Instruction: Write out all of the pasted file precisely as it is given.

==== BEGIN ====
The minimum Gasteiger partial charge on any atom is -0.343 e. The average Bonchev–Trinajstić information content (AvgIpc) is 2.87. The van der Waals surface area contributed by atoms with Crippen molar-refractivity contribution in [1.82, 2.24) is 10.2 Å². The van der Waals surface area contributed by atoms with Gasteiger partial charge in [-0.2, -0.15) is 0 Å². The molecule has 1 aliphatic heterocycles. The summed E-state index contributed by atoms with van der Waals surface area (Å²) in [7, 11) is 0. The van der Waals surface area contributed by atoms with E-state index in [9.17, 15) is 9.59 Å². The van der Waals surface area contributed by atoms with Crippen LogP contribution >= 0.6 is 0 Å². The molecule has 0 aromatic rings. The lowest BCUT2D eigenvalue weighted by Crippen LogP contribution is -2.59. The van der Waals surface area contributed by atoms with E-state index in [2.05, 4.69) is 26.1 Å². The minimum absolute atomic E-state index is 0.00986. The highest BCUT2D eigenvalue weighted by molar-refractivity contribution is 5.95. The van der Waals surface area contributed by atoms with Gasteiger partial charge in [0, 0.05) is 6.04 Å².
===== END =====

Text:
The minimum Gasteiger partial charge on any atom is -0.343 e. The average Bonchev–Trinajstić information content (AvgIpc) is 2.87. The van der Waals surface area contributed by atoms with Crippen molar-refractivity contribution in [1.82, 2.24) is 10.2 Å². The van der Waals surface area contributed by atoms with Gasteiger partial charge in [-0.2, -0.15) is 0 Å². The molecule has 1 aliphatic heterocycles. The summed E-state index contributed by atoms with van der Waals surface area (Å²) in [7, 11) is 0. The van der Waals surface area contributed by atoms with E-state index in [9.17, 15) is 9.59 Å². The van der Waals surface area contributed by atoms with Crippen LogP contribution >= 0.6 is 0 Å². The molecule has 0 aromatic rings. The lowest BCUT2D eigenvalue weighted by Crippen LogP contribution is -2.59. The van der Waals surface area contributed by atoms with E-state index in [2.05, 4.69) is 26.1 Å². The minimum absolute atomic E-state index is 0.00986. The highest BCUT2D eigenvalue weighted by molar-refractivity contribution is 5.95. The van der Waals surface area contributed by atoms with Gasteiger partial charge in [0, 0.05) is 6.04 Å².